Groups usually control a number of stations and/or Establishments. These stations will have other subordinate units based there. These units may be responsible to their controlling Group either directly or through the station commander, who holds the appointment of Officer CommandingWhilst many RAF unit locations are referred to as 'stations', they are only classed as stations by the RAF if they are 'self-accounting and have a dedicated OC and station HQ. 

Prior to the RAF expansion in the 1930's very few RAF locations were classed as stations, for instance in 1922 there is only one unit listed as a Station in the Air Force List, Hinaidi in Iraq.  By 1925 Hiniadi has been joined by six more Station HQs, namely Andover, Bircham Newton, Duxford, Kenley, Northolt and Spittlegate.  Other locations, whilst being known by the as RAF 'X' or RAF 'Y' were listed in the Air Force Lists by the name of the unit based there, e.g. No 1 Stores Depot was at RAF Kidbrooke but personnel posted to the unit were posted to No 1 SD not RAF Kidbrooke.

With the build up of the mid-late 1930's it became necessary to increase the number of units at locations and the establishment of separate Station Headquarters was increasedAnother factor here was probably the realisation that squadrons/units would need to be more mobile and therefore the various RAF locations around the world needed dedicated organisational structures and staffs to administer them, regardless of the units stationed there. During WW2, the expansion of Bomber Command was such that there were insufficient senior officers with the relevant experience to command all the new stations and the BASE system was therefore adopted.  This grouped three or four stations together with a Base Commander, who was an Air Commodore.

Home Stations Overseas Stations Bomber Bases


Wings can be a sub-division of a Group acting independently or can be a sub-division of a station or establishment and these are usually sub-divided further into Squadrons.  These are commanded by officers holding the appointment of Officer Commanding.  Today, stations usually consist of three Wings, Operations/Flying, Administrative and Engineering. 

No's 1 - 50 No's 51 - 110 No's 111 - 192 No's 215 - 298 No's 300 - 910

Flying Training Schools

Originally subordinate to Groups, these units were later directly controlled by Command HQs (1970's).  The station Commanding Officer usually also being the Officer Commanding, the FTS.  Historical details of these unis can be found in the Members' Area

Formation details Officers Commanding


There are two types of Squadrons, Squadrons of the RAF, which whilst subordinate to higher authority are technically independent, in that if the station on which they are based is closed down, they can continue to operate by moving to a new base.  They equate to an Army Regiment, in that they can be awarded Standards and Battle Honours.  However, stations can also have squadrons (e.g. Catering Squadron, Mechanical Engineering Squadron and MT Squadron), but these only exist whilst the station is operational.  They are all commanded by officers holding the appointment of Officer Commanding.

No's 1 - 5 No's 6 - 10 No's 11 - 15 No's 16 - 20 No's 21 - 25
No's 26 - 30 No's 31 - 35 No's 36 - 40 No's 41 - 45 No's 46 - 50
No's 51 - 55 No's 56 - 60 No's 61 - 65 No's 66 - 70 No's 71 - 75
No's 76 - 80 No's 81 - 85 No's 86 - 90 No's 91 - 95 No's 96 - 100
No's 101 - 105 No's 106 - 110 No's 111 - 115 No's 116 - 120 No's 121 - 125
No's 126 - 130 No's 131 - 135 No's 136 - 140 No's 141 - 145 No's 146 - 150
No's 151 - 155 No's 156 - 160 No's 161 - 165 No's 166 - 170 No's 171 - 175
No's 176 - 180 No's 181 - 185 No's 186 - 190 No's 191 - 195 No's 196 - 200
No's 201 - 205 No's 206 - 210 No's 211 - 215 No's 216 - 220 No's 221 - 225
No's 226 - 230 No's 231 - 235 No's 236 - 240 No's 241 - 245 No's 246 - 250
No's 251 - 255 No's 256 - 260 No's 261 - 265 No's 266 - 270 No's 271 - 275
No's 276 - 280 No's 281 - 285 No's 286 - 290 No's 291 - 295 No's 296 - 299
No's 300 - 309 No's 310 - 313 No's 315 - 318 No's 320 - 322 No's 326 - 329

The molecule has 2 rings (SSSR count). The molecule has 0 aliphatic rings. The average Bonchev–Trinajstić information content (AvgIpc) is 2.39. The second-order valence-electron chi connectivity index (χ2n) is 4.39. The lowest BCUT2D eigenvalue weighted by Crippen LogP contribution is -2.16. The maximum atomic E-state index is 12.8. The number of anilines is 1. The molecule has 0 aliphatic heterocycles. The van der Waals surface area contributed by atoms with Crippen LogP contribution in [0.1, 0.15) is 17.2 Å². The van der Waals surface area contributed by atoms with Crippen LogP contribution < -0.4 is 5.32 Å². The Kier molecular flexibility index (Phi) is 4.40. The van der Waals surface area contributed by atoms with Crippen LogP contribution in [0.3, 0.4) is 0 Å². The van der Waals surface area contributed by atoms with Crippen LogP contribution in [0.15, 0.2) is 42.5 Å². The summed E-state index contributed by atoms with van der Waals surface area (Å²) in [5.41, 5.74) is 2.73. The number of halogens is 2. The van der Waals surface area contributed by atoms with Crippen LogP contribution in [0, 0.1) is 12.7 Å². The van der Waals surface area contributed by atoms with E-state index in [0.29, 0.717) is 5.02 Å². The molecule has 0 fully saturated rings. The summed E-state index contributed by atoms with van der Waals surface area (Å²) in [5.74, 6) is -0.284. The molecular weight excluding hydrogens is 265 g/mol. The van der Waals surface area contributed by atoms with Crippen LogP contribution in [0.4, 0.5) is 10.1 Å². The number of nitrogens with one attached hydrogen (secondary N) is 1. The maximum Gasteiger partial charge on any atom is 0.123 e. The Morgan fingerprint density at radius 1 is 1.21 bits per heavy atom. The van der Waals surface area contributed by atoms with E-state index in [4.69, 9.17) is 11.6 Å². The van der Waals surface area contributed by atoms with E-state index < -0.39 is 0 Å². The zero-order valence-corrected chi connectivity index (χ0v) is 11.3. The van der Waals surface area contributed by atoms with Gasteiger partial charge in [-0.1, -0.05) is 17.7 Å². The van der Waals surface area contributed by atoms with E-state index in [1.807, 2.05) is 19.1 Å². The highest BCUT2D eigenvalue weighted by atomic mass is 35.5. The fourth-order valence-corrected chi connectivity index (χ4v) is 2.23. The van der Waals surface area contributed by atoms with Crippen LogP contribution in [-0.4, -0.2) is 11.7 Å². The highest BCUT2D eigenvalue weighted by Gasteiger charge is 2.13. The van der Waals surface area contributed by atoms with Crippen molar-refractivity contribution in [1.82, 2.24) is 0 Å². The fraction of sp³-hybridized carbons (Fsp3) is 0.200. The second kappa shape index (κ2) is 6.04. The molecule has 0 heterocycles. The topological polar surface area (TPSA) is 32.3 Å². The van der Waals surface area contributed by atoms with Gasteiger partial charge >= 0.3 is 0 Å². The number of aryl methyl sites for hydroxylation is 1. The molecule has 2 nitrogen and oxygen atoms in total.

No's 330 - 336 No's 340 - 347 No's 349 - 352 No's 353 - 361 No's 400 - 410
No's 411 - 420 No's 421 - 433 No's 431 - 443 No's 450 - 467 No's 485 - 490
No's 500 - 520 No's 521 - 540 No's 541 - 598 No's 600 - 610 No's 611 - 620
No's 621 - 650 No's 651 - 670 No's 671 - 1435 No's 712 - 825 No's 900+


Operational Training Units

Prior to WW2, aircrew completed their operational training on their squadrons, however, once war had broken out and operations begun, it became obvious that this duty could not effectively be carried out by units and personnel actively engaged on operations.  The first solution to this was to remove some squadrons from operations and allocate them the task of preparing new crews for operations.  It was not long before it was decided to formalise this arrangement by redesigning these 'training' squadrons as Operational Training Units.  These units were usually larger than a squadron and were commanded by officers holding the appointment of Officer Commanding

1 - 23 24 - 38 41 - 63 70 - 86 101 - 152


Operational Conversion Units

With the drawdown in the size of the RAF towards the end and after WW2, the need for new aircrew reduced dramatically and The OTUs were gradually reduced in size and many were disbanded.  However, the concept had proved its worth and it was decided to continue the idea of separating type conversion and crew familiarisation from operational activities and OCUs were established.  These were of squadron size and each unit trained crews for a specific aircraft or role.  Final training is still carried out on the squadron but it can be more specifically aimed at squadron operating techniques rather than type conversion.  Many OCUs were allocated 'Shadow' Squadron designations in order to keep Squadrons of the Line alive and in time of war they would have operated under these squadron designations.  Like squadrons they were commanded by officers holding the appointment of Officer Commanding.  Some of these units later changed their designations to indicate more clearly their actual role or new units were formed with named rather than numbered designations

226 227 228 229 230
231 232 233 235 236
237 238 240 241 242



Both types of Squadron can be further sub-divided into Flights, although occasionally Flights are formed to act independently in the same way as Squadrons of the RAF.  In the early days of the RAF Squadrons were formed from grouping independent numbered flights, these flights retaining their original numbers, however, it soon became more common to simply designate Flights as 'A', 'B', 'C' etc.  Flights are usually commanded by an Officer in charge.  Historical details of the various independent flights can be found in the Members' Area

This page was last updated on 09/06/17 using FrontPage 2003